‘Highly questionable’ Florida CB Duke Dawson plays vs. Kentucky

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Duke Dawson suffered a head injury in Florida’s wild win over Tennessee in Week 3.  On his personal Twitter account, the Gators’ most veteran cornerback indicated that he will play in Week 4 against Kentucky despite the injury.

Dawson’s head coach, though, tapped the brakes on that notion.

Jim McElwain has, at least for now, labeled the fifth-year senior as “highly questionable” for the matchup against the unbeaten Wildcats in Lexington. The door, though, is not completely closed.

We’ll see where that is as we go throughout the week,” the head coach said.

Dawson started seven of the 12 games in which he played last season. He returned an interception for a touchdown in the season-opening loss to Michigan, then had a key interception in the win over rival Florida.

Lamar Jackson leapfrogged by Baker Mayfield as Bovada’s Heisman favorite

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So much for that wagering momentum, I guess.

Entering the 2017 season as not only the reigning winner but also as seemingly an afterthought, a pair of scintillating performances to open the year pushed Lamar Jackson to the head of Bovada.lv‘s Heisman Trophy pack.  Coming off a 26-point Week 3 loss to now-No. 2 Clemson in which he totaled nearly 400 yards of offense and three touchdowns, the Louisville quarterback has seen his odds lengthen a bit from 7/4 a week ago to 11/2 in Bovada‘s latest Heisman release.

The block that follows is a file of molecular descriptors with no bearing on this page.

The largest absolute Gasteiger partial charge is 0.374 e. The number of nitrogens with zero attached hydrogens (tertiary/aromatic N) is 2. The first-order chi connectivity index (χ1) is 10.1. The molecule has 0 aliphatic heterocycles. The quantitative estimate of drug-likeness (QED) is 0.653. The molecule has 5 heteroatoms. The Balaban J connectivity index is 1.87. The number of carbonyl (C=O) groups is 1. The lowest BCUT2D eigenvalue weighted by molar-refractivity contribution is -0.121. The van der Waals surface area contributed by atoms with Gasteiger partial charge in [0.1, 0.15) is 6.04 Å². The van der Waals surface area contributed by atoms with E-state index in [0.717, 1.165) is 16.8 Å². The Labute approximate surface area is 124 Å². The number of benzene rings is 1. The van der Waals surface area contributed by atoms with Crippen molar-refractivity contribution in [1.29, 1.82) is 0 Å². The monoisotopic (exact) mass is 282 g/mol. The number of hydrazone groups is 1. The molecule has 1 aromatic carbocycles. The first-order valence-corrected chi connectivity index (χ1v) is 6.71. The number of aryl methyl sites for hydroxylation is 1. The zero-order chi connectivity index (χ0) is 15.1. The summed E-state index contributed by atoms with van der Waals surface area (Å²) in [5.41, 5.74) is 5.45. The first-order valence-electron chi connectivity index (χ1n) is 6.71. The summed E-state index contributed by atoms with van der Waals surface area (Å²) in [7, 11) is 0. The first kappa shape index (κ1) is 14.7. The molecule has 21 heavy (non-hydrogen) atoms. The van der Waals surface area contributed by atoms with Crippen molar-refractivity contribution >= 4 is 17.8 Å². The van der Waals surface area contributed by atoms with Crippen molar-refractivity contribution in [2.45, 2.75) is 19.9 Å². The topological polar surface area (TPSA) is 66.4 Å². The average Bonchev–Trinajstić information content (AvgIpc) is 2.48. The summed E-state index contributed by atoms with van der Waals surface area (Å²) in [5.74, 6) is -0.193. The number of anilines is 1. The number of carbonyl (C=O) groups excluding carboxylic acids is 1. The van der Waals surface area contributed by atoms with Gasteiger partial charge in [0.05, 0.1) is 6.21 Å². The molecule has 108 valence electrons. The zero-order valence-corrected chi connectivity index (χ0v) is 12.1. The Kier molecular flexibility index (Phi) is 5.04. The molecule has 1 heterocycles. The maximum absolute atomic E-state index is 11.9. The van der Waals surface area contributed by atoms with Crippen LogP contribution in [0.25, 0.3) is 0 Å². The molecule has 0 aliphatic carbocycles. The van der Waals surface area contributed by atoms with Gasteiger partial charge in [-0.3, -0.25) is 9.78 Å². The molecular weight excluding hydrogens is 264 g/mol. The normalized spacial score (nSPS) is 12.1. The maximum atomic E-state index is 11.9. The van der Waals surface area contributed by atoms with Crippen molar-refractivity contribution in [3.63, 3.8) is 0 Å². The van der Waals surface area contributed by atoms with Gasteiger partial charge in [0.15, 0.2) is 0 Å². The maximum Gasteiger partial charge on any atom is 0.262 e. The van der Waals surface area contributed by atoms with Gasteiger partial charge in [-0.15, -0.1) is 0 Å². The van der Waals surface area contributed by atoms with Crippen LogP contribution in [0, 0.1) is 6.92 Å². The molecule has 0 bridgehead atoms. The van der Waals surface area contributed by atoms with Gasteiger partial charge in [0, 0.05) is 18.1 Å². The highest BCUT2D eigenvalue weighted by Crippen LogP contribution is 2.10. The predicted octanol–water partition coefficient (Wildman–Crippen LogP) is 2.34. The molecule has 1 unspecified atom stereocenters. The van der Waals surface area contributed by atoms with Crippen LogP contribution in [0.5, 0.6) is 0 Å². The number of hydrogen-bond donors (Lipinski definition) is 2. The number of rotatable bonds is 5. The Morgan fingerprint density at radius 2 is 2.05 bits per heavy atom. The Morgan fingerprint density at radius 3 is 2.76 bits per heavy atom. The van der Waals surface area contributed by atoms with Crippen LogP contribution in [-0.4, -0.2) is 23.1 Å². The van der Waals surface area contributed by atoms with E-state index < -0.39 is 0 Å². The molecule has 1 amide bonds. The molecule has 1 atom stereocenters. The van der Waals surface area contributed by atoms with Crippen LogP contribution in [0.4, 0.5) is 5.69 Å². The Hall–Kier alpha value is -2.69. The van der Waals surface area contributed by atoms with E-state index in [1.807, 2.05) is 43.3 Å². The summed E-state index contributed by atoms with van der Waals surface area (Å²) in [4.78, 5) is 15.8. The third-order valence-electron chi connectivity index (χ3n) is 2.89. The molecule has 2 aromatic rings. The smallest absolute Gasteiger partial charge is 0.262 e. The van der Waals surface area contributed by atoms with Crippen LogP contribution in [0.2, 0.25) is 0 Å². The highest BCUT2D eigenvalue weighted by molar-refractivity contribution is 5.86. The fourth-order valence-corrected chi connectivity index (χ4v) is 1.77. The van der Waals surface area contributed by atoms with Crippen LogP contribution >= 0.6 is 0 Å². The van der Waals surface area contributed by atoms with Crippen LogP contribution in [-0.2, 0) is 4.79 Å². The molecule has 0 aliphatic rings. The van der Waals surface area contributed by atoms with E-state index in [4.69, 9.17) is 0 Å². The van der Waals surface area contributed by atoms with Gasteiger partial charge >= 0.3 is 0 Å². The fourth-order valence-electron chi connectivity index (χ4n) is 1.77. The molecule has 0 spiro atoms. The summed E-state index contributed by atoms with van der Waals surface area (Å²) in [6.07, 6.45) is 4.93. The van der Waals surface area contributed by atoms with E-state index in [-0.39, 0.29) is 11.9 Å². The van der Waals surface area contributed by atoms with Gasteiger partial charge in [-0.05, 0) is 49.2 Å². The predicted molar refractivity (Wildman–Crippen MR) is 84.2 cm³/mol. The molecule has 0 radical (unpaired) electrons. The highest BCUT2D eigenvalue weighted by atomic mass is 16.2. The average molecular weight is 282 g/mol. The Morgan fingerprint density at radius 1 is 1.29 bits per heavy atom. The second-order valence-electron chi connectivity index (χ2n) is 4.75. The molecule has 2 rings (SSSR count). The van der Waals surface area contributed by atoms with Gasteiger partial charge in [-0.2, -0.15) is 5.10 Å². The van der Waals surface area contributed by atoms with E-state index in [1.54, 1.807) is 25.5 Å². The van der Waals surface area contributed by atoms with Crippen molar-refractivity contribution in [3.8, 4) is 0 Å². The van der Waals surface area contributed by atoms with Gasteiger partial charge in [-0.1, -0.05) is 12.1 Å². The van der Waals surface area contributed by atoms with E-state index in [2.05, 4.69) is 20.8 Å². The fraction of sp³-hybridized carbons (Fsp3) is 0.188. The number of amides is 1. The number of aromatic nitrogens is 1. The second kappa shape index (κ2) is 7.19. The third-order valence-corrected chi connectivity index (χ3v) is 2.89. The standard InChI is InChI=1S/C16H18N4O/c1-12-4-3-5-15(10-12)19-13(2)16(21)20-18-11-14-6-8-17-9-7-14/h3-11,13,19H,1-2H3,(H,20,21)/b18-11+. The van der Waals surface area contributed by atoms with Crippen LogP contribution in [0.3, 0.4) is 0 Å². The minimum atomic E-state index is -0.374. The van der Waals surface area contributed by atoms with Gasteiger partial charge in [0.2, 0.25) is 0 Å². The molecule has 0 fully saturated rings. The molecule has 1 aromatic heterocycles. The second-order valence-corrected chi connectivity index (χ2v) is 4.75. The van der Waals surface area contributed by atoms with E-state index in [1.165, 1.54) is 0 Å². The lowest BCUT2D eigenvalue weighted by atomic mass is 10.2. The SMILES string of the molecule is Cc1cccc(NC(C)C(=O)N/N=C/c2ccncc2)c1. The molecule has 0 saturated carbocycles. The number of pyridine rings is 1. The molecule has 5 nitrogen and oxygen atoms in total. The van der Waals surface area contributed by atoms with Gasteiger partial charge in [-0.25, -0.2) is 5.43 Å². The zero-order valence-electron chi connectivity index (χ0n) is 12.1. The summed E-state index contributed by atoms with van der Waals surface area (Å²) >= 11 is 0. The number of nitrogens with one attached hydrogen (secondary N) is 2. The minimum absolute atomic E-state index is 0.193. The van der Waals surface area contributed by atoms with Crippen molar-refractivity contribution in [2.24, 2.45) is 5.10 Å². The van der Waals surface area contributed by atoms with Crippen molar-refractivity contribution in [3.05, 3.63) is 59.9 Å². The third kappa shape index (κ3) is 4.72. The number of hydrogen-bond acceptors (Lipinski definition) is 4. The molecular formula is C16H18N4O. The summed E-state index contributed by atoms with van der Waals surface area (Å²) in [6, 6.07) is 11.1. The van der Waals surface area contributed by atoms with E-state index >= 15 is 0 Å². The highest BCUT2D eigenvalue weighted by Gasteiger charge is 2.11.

Bovada’s new betting front-runner?  Oklahoma quarterback Baker Mayfield, who went from 4/1 to 7/4.  Sam Darnold, 6/1, also saw his odds shorten slightly to a Jackson-match 11/2.

Oklahoma State quarterback Mason Rudolph, 10/1 in the previous odds release, is now at 9/1, same as the holding-steady-from-a-week-ago Penn State running back Saquon Barkley.

There’s also, interestingly, one true freshman on the board: J.K. Dobbins.  The Ohio State running back went from off the board to 40/1 odds.  His starting quarterback, J.T. Barrett, saw his odds go from 25/1 to 33/1.

Below is the latest set of 2017 Heisman Trophy odds, again courtesy of Bovada.lv.